For those of you who are thinking about how mobile phones are changing our lives and the potential impact of social marketing, here are a couple of examples of more relevant comparison data:

More than 50% of US adults aged 18-44 have cellphones rather than telephone landlines in their homes.

Americans now spend more time accessing digital media on mobile devices than they do on desktop or laptop computers.

Now these stats are worth thinking about next time you brush your teeth.

Thumbs Up for Blended Learning

Originally posted by Rochelle Diogenes on Acrobatiq.

Blended or hybrid learning has come a long way from its original concept of brick (classroom) and click (e-learning) in 1999. Just using some media with students doesn’t make it a blended approach anymore.

Now, blended learning is usually described as the integration of adaptive courseware yielding learning analytics and face-to-face learning situations such as class lecture, tutoring, or discussion groups to advance learning. Penn State professor Ike Shibley advocates for blended learning:

“When you see how well blended learning fits with established pedagogical paradigms, creating a synergistic blend of what works best in face-to-face and online, the question becomes why wouldn’t you want to at least try it?”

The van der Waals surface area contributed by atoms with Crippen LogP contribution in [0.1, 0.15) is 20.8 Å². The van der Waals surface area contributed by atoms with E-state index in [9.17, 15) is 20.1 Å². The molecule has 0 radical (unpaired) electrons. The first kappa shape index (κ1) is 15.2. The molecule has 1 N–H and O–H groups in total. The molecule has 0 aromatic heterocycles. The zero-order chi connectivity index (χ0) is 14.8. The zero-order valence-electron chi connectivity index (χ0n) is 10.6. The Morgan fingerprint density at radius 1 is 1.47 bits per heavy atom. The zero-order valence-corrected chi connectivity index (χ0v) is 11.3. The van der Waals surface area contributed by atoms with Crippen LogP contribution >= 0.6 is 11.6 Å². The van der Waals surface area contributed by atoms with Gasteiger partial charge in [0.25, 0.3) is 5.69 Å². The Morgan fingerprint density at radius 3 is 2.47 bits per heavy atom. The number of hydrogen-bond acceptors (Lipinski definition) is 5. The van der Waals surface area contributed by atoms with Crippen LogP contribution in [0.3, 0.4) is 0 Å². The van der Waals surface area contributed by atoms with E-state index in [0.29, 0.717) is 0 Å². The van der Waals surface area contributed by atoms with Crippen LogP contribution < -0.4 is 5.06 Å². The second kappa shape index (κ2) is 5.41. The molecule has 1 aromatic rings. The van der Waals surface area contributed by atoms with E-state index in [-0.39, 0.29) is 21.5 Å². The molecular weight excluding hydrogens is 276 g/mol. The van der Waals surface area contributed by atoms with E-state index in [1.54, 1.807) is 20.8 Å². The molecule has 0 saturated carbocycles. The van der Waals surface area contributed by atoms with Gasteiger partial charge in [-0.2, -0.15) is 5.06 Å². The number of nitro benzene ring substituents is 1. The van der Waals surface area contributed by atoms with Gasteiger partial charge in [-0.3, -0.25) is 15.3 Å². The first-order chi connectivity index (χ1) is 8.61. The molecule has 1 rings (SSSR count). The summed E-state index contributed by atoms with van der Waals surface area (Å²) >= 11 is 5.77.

Maybe because we still have to dispel some myths about blended learning:

Myth#1 Blended learning isn’t as good as traditional approaches.

On the contrary, research confirms that blended learning is more effective than on-line learning alone or class learning without technology. A 2010 US Department of Education meta-analysis of 84 studies  (79 with higher education or adult learners) concluded that blended learning is much more effective in achieving learning outcomes than face-to-face instruction alone.

Myth #2 Blended learning requires less faculty.

Not true. The 2010 study cited above found that students using courseware received more “learning time and instructional elements” than those who didn’t use courseware.

When instructors use courseware learning analytics on individual and group progress to inform teaching, they spend less time in front of the classroom, but they spend more time in targeted communication with students.

This aspect of quality blended learning became clear in a recent pilot program with courseware in math at New Jersey’s Essex Community College.